Reading Journal || March

This month I ripped through books at a pace that surprised even myself! One week I finished five books in five days. It’s bound to happen, I suppose, because I read so many books at the same time that I can finish a bunch in a row.

Despite my best efforts, I cannot resist reading less than eight books at once:
  • Audiobook
  • Poetry
  • Fiction
  • Non-fiction
  • A Portuguese book for fluency
  • A Portuguese book for vocab study
  • Something on the ‘backburner’
  • In Search of Lost Time
But I’ll focus on what I completed in March, not what I’m in the middle of.

Parable of the Sower and Parable of the Talents are a duology by Octavia E. Butler that were written in the 1990’s and set in a dystopian America in the 2020’s. Usual dystopias that I read feature oppressive government control; these show a country on the verge of anarchy. Poverty, substance abuse, vandalism/robbery/rape/murder, and extreme drought are the backdrop for Olamina to set out on her own to develop a community based on the principal of a religion that she leads called Earthseed. The mantra of the religion is “Change is God”, and her goal is to advance the community so much that they start a fresh life on another planet. The novels don’t reach that far into the future, and the mostly focus on how hard it is to inspire trust and win commitment in relationships when everyone is hellbent on self-preservation. What was most interesting to me was how Butler predicted the appearance of a Donald Trump/Ted Cruz character, down to the line of “make America great again.” Butler herself is an interesting person—an African-American female science fiction writer who earned a lot of awards for her work.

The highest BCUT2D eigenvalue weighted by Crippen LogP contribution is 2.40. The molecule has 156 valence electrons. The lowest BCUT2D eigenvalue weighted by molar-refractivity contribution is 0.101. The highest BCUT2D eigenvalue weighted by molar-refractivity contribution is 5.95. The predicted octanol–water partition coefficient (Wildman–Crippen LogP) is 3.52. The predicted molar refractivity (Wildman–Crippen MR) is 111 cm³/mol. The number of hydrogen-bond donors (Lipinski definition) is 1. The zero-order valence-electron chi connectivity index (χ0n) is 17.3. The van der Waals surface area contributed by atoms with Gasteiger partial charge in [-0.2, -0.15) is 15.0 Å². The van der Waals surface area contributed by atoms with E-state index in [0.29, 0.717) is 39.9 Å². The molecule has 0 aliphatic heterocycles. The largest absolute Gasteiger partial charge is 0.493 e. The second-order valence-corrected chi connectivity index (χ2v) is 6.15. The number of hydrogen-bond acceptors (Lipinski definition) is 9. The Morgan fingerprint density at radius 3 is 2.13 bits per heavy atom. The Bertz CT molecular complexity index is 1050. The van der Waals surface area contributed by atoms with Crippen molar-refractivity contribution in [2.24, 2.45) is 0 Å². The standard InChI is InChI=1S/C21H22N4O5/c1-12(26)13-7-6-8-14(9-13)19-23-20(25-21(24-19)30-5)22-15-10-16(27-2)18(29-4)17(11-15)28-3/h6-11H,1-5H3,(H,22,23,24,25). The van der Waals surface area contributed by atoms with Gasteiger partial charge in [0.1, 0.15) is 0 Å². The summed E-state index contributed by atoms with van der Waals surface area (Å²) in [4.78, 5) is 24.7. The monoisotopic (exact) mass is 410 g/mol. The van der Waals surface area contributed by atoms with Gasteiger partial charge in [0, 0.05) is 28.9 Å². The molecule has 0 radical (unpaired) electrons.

I continued the Lunar Chronicles series by Marissa Meyer with reading Scarlet. I was let down by the cartoonish new characters and predictable plot. Probably not going to finish reading the series.